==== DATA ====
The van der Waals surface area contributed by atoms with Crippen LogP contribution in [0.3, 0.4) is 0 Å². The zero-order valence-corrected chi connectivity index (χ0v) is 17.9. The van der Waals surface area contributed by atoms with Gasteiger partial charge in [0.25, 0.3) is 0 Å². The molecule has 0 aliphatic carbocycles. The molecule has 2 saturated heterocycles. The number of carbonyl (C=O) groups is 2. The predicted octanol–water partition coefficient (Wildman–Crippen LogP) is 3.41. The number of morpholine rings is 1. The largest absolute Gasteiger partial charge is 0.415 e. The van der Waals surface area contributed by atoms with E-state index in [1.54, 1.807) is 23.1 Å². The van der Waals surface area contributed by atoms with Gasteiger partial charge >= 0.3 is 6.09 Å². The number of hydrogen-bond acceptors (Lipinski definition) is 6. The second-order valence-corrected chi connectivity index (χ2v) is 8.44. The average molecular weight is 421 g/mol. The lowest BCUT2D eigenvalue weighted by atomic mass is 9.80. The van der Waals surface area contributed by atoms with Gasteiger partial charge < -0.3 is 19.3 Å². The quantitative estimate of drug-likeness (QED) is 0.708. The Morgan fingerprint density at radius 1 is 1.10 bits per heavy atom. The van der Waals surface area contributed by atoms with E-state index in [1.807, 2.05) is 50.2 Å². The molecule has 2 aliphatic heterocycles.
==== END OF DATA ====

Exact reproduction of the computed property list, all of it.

The van der Waals surface area contributed by atoms with Crippen LogP contribution in [0.3, 0.4) is 0 Å². The zero-order valence-corrected chi connectivity index (χ0v) is 17.9. The van der Waals surface area contributed by atoms with Gasteiger partial charge in [0.25, 0.3) is 0 Å². The molecule has 0 aliphatic carbocycles. The molecule has 2 saturated heterocycles. The number of carbonyl (C=O) groups is 2. The predicted octanol–water partition coefficient (Wildman–Crippen LogP) is 3.41. The number of morpholine rings is 1. The largest absolute Gasteiger partial charge is 0.415 e. The van der Waals surface area contributed by atoms with E-state index in [1.54, 1.807) is 23.1 Å². The van der Waals surface area contributed by atoms with Gasteiger partial charge >= 0.3 is 6.09 Å². The number of hydrogen-bond acceptors (Lipinski definition) is 6. The second-order valence-corrected chi connectivity index (χ2v) is 8.44. The average molecular weight is 421 g/mol. The lowest BCUT2D eigenvalue weighted by atomic mass is 9.80. The van der Waals surface area contributed by atoms with Gasteiger partial charge < -0.3 is 19.3 Å². The quantitative estimate of drug-likeness (QED) is 0.708. The Morgan fingerprint density at radius 1 is 1.10 bits per heavy atom. The van der Waals surface area contributed by atoms with E-state index in [1.807, 2.05) is 50.2 Å². The molecule has 2 aliphatic heterocycles.